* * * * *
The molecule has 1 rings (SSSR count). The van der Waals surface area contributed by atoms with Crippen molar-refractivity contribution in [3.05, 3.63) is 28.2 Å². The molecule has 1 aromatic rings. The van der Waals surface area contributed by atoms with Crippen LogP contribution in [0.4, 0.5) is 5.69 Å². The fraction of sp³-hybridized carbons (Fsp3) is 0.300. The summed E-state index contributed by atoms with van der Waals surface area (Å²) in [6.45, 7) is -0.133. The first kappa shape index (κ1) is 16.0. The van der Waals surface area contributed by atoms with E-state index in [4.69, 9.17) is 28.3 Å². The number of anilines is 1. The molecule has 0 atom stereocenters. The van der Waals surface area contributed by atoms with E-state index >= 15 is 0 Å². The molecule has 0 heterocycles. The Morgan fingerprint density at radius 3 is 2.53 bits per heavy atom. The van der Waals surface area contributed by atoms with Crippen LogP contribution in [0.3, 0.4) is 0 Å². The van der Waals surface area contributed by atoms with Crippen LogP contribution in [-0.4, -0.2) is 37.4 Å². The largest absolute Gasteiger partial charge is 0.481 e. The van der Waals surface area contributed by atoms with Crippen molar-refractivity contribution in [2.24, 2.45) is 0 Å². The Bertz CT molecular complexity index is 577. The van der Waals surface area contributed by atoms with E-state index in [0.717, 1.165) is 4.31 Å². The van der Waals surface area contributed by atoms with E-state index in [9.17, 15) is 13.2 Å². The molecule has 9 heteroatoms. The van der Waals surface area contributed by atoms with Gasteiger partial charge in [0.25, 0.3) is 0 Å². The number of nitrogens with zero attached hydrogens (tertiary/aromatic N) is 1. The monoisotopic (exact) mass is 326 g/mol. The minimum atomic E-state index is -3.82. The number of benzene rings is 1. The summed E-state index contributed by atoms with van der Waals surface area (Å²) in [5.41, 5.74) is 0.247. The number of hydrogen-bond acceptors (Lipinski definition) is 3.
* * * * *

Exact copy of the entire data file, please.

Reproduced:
The molecule has 1 rings (SSSR count). The van der Waals surface area contributed by atoms with Crippen molar-refractivity contribution in [3.05, 3.63) is 28.2 Å². The molecule has 1 aromatic rings. The van der Waals surface area contributed by atoms with Crippen LogP contribution in [0.4, 0.5) is 5.69 Å². The fraction of sp³-hybridized carbons (Fsp3) is 0.300. The summed E-state index contributed by atoms with van der Waals surface area (Å²) in [6.45, 7) is -0.133. The first kappa shape index (κ1) is 16.0. The van der Waals surface area contributed by atoms with E-state index in [4.69, 9.17) is 28.3 Å². The number of anilines is 1. The molecule has 0 atom stereocenters. The van der Waals surface area contributed by atoms with E-state index >= 15 is 0 Å². The molecule has 0 heterocycles. The Morgan fingerprint density at radius 3 is 2.53 bits per heavy atom. The van der Waals surface area contributed by atoms with Crippen LogP contribution in [0.3, 0.4) is 0 Å². The van der Waals surface area contributed by atoms with Crippen LogP contribution in [-0.4, -0.2) is 37.4 Å². The largest absolute Gasteiger partial charge is 0.481 e. The van der Waals surface area contributed by atoms with Crippen molar-refractivity contribution in [2.24, 2.45) is 0 Å². The Bertz CT molecular complexity index is 577. The van der Waals surface area contributed by atoms with E-state index in [0.717, 1.165) is 4.31 Å². The van der Waals surface area contributed by atoms with E-state index in [9.17, 15) is 13.2 Å². The molecule has 9 heteroatoms. The van der Waals surface area contributed by atoms with Gasteiger partial charge in [0.25, 0.3) is 0 Å². The number of nitrogens with zero attached hydrogens (tertiary/aromatic N) is 1. The monoisotopic (exact) mass is 326 g/mol. The minimum atomic E-state index is -3.82. The number of benzene rings is 1. The summed E-state index contributed by atoms with van der Waals surface area (Å²) in [5.41, 5.74) is 0.247. The number of hydrogen-bond acceptors (Lipinski definition) is 3.